Mark Cuban dropped by CBS Sports Radio on Wednesday to discuss numerous NBA topics, including the Los Angeles Clippers, Kobe Bryant and the late Flip Saunders.
Cuban, of course, was jilted by DeAndre Jordan over the summer and may have vented some lingering frustrations last week, saying “Look, the Clippers are the Clippers. You can change the players, you can change the owner, but the Clippers are who they’ve been for the last 30 years.”
In other words, the Clippers were – and are – irrelevant.
Any regret in saying that, Mark?
“No, no, not at all,” Cuban said on The Doug Gottlieb Show. “And it was passive-aggressive. If I wanted to get mean, I could get mean and I wasn’t. So it was a little bit of a dig. It wasn’t anything bad and we move on. It wasn’t a big deal.”
While the Clippers are off to a hot 4-0 start, the Lakers (0-4) remain winless, with Kobe Bryant averaging just 15.8 points on 32.3 percent shooting from the floor.
“You got to give Kobe some time,” Cuban said. “You don’t come back from basically missing most of two seasons and just think you’re going to step right in, whether you’re 25 or 37. And so, no one wants it better than Kobe or more than Kobe. So I don’t think the Kobe we’re seeing right now is who we’re going to see the rest of the season. I think he’ll kick in.”
Cuban did point out that the Lakers have some good young pieces in Julius Randle and others, but he’s not exactly sad that the Lakers are struggling.
“There’s no love lost,” Cuban said. “I want them to suck forever still, but they do have a lot of bright spots.”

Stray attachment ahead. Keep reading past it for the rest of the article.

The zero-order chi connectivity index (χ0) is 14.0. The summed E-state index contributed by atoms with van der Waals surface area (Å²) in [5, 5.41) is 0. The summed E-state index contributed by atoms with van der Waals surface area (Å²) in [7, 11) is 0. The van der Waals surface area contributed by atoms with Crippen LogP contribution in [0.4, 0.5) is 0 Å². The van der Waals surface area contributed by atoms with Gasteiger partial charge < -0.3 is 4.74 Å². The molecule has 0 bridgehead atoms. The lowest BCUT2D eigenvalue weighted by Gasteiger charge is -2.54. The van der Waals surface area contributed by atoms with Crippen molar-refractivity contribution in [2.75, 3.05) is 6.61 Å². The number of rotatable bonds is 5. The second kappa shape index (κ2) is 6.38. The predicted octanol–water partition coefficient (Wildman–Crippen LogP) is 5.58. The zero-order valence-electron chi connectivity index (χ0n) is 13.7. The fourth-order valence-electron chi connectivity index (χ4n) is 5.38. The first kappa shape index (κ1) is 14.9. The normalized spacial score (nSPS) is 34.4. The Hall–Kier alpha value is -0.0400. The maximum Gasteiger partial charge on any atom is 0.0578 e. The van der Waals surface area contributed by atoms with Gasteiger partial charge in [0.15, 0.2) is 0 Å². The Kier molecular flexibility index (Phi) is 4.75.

Cuban was also asked about Flip Saunders, who was diagnosed with Hodgkin’s lymphoma earlier this year and passed away on Oct. 25. Cuban was asked if Saunders’ death reminded him of his own mortality.
“Oh, yeah,” the 57-year-old Cuban said. “Oh, its horrible. I mean, look, once you hit the age of 50, every little pain, every little ache just becomes a flash point, a trigger. To see what happened to Flip – I was at an NBA Board of Governors meeting last weekend and I asked Glen Taylor, the owner of the Timberwolves, ‘How’s Flip doing?’ And he just shook his head, and he’s like, ‘We thought it’d be nothing and he’d come back and he’s taken a turn.’ Then a couple days later he was gone.”
Saunders, one of the top coaches of his era, was beloved inside and outside of the NBA.
“Yeah, he was such a great guy,” Cuban said. “I can’t say we were best friends, but he would just send me emails and we would chit-chat when we were around each other. Nobody ever had a bad word to say about him. It just makes you realize how fleeting everything is, and just to know he’s gone, it’s incredible.”